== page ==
The comprehension functions of Wernicke's area must interact with the motor and expressive components of Broca's area in order for anyone to engage in meaningful communication. Wernicke proposed the term "conduction aphasia" to describe the language impairment associated with disconnection of these two major language centers. This would involve disconnection of pathway "A" in the figure above.

Patient's with conduction aphasia have fluent paraphasic expression that is characterized by numerous phonetic substitutions (e.g. "fetter" for "better"). Their comprehension is intact. They have a severe impairment of repetition. Reading aloud is characterized by paraphasic output but comprehension is good. Writing impairment is mild.

Lesion of the white matter pathways that connects these areas results in conduction aphasia. The arcuate fasciculus is one the major pathways involved.

Global Aphasia :

This refers to the virtual complete loss of language function as a result of lesion to both Broca's and Wernicke's areas. Surrounding areas of the left hemisphere are usually injured as well. The patient has severe deficits of expression, comprehension, reading, writing, naming, and ability to repeat. Since the left hemisphere is extensively injured, it is possible that the patients remaining language skills represent the language abilities of the right hemisphere.

Transcortical Aphasia - Mixed :

A rare aphasic disorder involves the isolation of both Broca's and Wernicke's areas. The patient has a virtual compulsion to repeat utterances to the point of appearing echolalic. Other language abilities, such as comprehension, naming, expression, and reading are impaired. The patient may not utter any language unless spoken to. Lesion of the "watershed" areas perfused by the middle cerebral artery result in this isolation of the language areas.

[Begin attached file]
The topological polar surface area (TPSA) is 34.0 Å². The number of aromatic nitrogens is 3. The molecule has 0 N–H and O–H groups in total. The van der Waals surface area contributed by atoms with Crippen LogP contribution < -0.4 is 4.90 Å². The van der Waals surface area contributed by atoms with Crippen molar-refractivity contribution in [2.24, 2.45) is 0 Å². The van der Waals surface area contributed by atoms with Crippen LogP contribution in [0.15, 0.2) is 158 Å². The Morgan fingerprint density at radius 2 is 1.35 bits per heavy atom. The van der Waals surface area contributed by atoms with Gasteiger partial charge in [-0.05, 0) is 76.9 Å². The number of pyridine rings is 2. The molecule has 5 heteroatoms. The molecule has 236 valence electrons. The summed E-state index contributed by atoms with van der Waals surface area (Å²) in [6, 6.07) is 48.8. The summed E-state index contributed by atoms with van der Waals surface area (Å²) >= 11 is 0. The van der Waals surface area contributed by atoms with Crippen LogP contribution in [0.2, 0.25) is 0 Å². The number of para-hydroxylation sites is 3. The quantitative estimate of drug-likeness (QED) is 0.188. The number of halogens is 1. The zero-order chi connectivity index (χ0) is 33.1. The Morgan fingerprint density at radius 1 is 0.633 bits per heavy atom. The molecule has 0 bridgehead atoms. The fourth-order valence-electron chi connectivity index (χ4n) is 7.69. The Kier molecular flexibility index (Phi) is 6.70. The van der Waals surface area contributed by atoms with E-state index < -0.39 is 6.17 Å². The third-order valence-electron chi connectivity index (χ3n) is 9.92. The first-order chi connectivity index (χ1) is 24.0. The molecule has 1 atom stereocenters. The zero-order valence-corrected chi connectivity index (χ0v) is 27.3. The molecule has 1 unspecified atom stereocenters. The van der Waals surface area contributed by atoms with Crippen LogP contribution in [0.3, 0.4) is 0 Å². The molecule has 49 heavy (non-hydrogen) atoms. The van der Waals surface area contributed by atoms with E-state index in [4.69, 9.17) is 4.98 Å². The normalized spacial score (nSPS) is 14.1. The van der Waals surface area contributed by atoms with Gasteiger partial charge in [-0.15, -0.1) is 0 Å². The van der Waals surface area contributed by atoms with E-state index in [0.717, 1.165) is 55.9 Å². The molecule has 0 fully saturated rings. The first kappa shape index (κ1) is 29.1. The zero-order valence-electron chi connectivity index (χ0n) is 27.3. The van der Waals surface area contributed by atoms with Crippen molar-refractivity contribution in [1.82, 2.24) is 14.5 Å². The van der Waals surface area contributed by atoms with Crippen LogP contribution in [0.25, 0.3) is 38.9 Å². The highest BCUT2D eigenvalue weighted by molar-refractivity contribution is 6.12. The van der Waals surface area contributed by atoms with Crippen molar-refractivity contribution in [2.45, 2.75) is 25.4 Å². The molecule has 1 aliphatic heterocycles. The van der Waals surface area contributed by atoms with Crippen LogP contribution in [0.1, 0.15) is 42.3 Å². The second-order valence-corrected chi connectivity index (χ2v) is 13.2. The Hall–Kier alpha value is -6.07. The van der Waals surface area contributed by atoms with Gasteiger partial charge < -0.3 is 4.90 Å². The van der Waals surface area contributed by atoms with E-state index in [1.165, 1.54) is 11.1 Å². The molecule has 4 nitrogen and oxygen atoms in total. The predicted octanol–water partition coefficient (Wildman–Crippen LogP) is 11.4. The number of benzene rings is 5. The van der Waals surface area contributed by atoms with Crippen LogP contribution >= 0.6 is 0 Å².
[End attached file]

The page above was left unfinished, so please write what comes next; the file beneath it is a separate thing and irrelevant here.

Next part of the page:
Transcortical Aphasia - Motor :

This is a subtype of transcortical aphasia in which motor impairment is greater in comparison to sensory and comprehension impairment. Speech is nonfluent except for repetition. Comprehension is preserved. Reading is consequently intact but writing is impaired. This disorder is similar to Broca's aphasia except for the good ability to repeat. Lesions surrounding Broca's area produce this syndrome.

Transcortical Aphasia - Sensory :

Patients with this subtype of transcortical aphasia have intact repetition and a greater difficulty with comprehension than speech production. Speech is fluent with occasional paraphasic intrusions. The patient appears to have a compulsion to repeat and echo the speech of others. Comprehension is severely limited, resulting in poor reading and writing content. Lesions of sensory association areas surrounding Wernicke's area result in this disorder.

Anomia :

Patients who recover from any form of aphasia often have naming difficulties as a residual symptom. Patients with anomia have a characteristic conversational speech that includes normal fluent output with occasional interruptions as the patient pauses to find the next correct word. These words are invariably names that are not easily retrieved. The patient may also talk around the forgotten word. This feature is called circumlocution. Anomia does not have clear localizing significance. Many lesions of the left hemisphere will produce anomia. Indeed, mild anomia is characteristic of normal language ability. The anomia associated with aphasia appears as a severe form of the word-finding problems that are suffered by everyone.